Experiments and Theory of Self-Organization in Pedestrian Flow

Source: Transportation Research Board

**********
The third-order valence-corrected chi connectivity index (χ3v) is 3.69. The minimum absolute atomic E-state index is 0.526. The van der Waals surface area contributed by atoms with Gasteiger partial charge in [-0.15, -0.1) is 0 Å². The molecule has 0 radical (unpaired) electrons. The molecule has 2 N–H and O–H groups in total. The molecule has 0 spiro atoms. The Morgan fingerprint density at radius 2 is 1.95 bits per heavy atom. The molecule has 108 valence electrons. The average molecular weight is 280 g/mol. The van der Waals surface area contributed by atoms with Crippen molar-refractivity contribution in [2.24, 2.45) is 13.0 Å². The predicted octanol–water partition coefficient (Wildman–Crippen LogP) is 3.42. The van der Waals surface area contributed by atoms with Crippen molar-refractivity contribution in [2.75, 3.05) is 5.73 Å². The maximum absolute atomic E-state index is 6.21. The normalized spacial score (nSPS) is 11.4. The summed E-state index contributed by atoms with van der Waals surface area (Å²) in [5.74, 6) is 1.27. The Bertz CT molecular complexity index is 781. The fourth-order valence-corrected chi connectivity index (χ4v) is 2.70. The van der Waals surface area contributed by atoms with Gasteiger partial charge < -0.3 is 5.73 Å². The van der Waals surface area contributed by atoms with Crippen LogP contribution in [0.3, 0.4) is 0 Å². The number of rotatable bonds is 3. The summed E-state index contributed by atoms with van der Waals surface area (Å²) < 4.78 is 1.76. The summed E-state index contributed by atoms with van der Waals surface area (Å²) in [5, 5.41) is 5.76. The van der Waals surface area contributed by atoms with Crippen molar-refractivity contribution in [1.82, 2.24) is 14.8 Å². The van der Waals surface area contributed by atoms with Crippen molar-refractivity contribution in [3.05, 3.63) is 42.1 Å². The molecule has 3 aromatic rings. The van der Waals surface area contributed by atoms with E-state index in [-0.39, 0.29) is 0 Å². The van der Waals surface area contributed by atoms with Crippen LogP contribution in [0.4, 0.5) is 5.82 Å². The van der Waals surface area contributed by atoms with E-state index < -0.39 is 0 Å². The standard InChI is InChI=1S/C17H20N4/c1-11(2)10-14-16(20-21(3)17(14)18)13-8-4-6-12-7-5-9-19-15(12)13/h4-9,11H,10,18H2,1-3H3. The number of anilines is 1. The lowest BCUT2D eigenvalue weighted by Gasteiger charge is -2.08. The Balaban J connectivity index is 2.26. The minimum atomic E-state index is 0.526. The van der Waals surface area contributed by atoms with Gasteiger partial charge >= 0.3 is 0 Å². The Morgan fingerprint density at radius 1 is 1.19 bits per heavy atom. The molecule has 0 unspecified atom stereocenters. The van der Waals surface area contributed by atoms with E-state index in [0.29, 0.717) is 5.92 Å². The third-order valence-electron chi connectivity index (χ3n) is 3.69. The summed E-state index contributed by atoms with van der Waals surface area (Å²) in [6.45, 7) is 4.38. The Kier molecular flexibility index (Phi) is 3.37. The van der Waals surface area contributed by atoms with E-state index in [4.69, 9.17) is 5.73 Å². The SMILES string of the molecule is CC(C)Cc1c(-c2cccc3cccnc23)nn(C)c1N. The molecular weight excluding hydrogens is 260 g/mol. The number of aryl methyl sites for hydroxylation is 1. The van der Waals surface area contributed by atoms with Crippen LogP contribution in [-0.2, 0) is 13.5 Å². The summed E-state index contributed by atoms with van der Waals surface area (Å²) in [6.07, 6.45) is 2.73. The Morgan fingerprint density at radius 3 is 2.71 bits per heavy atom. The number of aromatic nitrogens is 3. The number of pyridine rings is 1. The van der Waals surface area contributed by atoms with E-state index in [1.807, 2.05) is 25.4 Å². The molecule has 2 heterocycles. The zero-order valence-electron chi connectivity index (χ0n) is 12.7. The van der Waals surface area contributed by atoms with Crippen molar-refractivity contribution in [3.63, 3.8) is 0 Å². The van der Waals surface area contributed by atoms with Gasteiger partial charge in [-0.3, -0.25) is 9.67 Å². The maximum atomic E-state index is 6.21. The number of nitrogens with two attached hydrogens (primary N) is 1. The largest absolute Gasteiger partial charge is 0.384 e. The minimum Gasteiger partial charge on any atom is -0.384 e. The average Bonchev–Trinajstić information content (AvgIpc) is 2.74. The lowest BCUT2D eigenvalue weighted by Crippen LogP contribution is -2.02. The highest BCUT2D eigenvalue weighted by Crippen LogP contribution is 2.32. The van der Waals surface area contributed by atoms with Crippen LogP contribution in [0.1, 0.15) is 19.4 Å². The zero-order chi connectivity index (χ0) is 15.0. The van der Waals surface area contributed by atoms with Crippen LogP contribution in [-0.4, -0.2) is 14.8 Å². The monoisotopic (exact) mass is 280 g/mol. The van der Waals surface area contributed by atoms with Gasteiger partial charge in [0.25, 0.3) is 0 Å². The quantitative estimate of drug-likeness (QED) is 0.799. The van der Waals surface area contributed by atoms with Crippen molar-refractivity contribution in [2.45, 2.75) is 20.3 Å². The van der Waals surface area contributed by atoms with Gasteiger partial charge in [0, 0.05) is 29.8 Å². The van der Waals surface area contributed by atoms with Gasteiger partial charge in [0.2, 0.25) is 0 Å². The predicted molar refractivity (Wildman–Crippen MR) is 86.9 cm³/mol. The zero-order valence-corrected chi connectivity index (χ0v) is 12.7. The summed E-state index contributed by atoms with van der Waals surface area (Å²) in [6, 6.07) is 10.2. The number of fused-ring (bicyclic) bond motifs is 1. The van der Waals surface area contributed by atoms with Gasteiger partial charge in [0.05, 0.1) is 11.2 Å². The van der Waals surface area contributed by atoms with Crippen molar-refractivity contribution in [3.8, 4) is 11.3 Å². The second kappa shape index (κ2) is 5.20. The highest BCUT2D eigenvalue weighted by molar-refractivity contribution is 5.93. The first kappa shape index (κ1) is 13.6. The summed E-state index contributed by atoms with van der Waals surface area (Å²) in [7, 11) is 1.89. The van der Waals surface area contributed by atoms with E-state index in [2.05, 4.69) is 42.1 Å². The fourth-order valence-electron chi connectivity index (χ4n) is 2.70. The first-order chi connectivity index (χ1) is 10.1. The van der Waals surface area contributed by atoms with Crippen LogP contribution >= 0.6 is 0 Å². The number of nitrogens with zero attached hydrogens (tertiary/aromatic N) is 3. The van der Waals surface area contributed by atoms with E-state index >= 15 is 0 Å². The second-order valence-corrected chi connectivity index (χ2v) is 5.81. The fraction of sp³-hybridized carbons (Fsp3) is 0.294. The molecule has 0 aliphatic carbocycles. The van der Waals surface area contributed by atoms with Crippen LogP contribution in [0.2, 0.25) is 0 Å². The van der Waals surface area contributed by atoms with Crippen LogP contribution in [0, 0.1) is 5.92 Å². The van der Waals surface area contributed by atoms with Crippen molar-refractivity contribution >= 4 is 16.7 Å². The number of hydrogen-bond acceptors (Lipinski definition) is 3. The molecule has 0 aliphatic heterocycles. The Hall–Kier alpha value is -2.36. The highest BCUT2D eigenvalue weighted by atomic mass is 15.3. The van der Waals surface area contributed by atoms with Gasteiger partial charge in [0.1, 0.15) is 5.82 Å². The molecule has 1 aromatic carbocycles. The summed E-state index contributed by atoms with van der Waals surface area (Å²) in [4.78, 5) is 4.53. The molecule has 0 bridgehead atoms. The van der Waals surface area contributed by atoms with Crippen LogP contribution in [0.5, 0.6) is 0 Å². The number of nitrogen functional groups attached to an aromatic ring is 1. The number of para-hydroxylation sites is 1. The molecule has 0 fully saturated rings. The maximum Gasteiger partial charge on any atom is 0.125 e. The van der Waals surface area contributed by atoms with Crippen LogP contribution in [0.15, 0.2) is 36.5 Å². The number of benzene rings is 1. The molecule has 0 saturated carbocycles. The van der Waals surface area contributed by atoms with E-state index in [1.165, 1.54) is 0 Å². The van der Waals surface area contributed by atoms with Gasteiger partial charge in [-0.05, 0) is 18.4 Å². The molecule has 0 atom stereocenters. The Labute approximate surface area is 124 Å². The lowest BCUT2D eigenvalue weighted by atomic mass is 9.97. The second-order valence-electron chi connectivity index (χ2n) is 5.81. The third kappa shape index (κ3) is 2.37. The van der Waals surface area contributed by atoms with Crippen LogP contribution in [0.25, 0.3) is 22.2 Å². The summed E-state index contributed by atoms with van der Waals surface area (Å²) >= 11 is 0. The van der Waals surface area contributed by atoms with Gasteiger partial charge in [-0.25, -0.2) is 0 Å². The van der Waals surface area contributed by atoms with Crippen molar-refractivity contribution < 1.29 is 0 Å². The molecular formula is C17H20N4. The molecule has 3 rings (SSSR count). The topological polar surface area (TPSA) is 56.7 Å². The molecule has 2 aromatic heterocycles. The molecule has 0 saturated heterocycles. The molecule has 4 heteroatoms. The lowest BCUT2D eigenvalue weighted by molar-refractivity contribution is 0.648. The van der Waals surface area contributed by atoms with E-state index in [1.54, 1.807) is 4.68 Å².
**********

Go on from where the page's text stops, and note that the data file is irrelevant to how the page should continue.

"Self-organization phenomena in pedestrian flow have been a research topic receiving quite some attention. Different microscopic simulation models have been applied to predict different forms of self-organization in pedestrian flows, such as the dynamic formation of lanes in bi-directional pedestrian flows. In this paper, [the authors] put forward a theory of selforganization, as well as results from experimental research that provides more insight into these spatial-temporal phenomena. From [their] experiments, [they] observe that groups of pedestrians that are homogeneous in terms of desired walking speeds and direction form structures consisting of overlapping layers. This basic pattern forms the basis of other more complex patterns emerging in multi-directional pedestrian flow: in a bi-directional pedestrian flow, dynamic lanes are formed which can be described by the layer structure. Diagonal patterns can be identified in crossing pedestrian flows. This paper both describes these structures, as well as the implications for theory and modeling of pedestrian flows."

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